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Posted in baking, chocolate, dessert9 Comments

Dorie’s Perfection Pound Cake | Look Ma, No Need To Tweak!

March has whizzed by. April is beginning to blur . It has been a very busy springtime.  As I’ve mentioned earlier, we’re organizing Bake For The Quake, an event where  bakers, collaborative sponsors, and the supportive Vancouver community come together to raise funds for Japan. There’s no question it’s almost like a second job to organize a charity bake sale event and I won’t even pretend for a second that we know what we’re doing, but we are doing the best we can. Just a couple of days ago there was a strong aftershock that rocked Japan at 7.1 magnitude on the Richter scale, with a few fatalities. Now more than ever, they need our help. So we continue to work hard for this cause. If you’re able and so inclined, please consider donating directly to our fundraising page (it will automatically go directly to Doctors Without Borders). We would also appreciate your help in spreading the word — you might have a friend or family here in Vancouver. Every tweet, link, and word passed along helps. Ah, and we have printable posters for download that would be perfect for posting at your local cafe spot, restaurant, community centre, school, or local community board — just ask for permission first before putting up. :)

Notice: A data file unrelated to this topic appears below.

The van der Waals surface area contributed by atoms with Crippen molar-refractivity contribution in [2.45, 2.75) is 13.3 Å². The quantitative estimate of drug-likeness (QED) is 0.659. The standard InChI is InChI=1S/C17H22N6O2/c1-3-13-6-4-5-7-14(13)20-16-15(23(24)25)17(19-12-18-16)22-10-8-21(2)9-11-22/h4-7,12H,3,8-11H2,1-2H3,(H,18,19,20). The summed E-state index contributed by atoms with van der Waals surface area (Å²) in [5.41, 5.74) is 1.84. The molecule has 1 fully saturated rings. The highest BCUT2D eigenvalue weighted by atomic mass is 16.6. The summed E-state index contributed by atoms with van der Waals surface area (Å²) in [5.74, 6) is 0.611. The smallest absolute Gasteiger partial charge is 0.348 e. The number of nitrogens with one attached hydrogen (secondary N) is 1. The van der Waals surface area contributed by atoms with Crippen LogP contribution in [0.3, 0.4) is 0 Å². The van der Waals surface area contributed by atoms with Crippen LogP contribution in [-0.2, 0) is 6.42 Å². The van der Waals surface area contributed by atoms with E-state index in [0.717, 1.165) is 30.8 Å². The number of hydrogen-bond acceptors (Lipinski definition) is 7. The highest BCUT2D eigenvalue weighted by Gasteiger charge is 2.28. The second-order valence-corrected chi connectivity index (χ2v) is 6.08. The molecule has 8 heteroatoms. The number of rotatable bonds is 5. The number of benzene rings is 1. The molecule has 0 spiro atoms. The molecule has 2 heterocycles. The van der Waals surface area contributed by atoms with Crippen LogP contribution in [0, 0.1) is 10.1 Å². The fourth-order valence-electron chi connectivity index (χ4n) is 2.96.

Before these all happened, I signed up for an Introduction To Pottery course at the local Shadbolt Centre for the Arts — what this really means is that my schedule for the next 2 weeks is f*****d a balancing act of fragile porcelain. The first class was 3 nights ago and wow, was it ever a humbling experience to make what resembles like mere child’s play:

It doesn’t help that I was practically brain dead from exhaustion. It was a good 3 hours of fortitude, with my patience being counted to the minute. My classmates were a funny bunch, so that is definitely a plus.

I’m not even sure why I’m sharing these embarrassing items to you, but I’m hoping that in a few weeks time, just like when I started cooking, baking, and taking photos, it will eventually become better. One just have to stick with it long enough to make progress.

So while my pottery skills leave a lot to be desired or emulated, this Pound Cake recipe by Dorie Greenspan, is true to it’s name: it is perfection. No tweaking necessary.

I couldn’t ask for anything more after a long day if I’m looking for a non-alcoholic happy hour. Pound cake + tea = instant relaxation. Its soft crust and moist buttery cake goes well with jam. Or if it’s that kind of day, even vanilla bean and dark chocolate ice cream.

If you’re looking at your calendar and you have a busy week ahead, my best advice would be to make this on a Saturday and keep it for the week to nibble on. It will last at room temperature for 5 to 7 days and even those tight deadlines and running around like a chicken without a head would melt in an instant as soon as you take a bite of this.

DORIE’S PERFECTION POUND CAKE
Adapted from Baking: From My Home To Yours by Dorie Greenspan (Houghton Mifflin Harcourt 2006)

A tender buttery cake with a soft crust to banish a stressful day. This delightful cake will keep for up to a week at room temperature and is lovely to eat with jams and even ice cream.  – Joy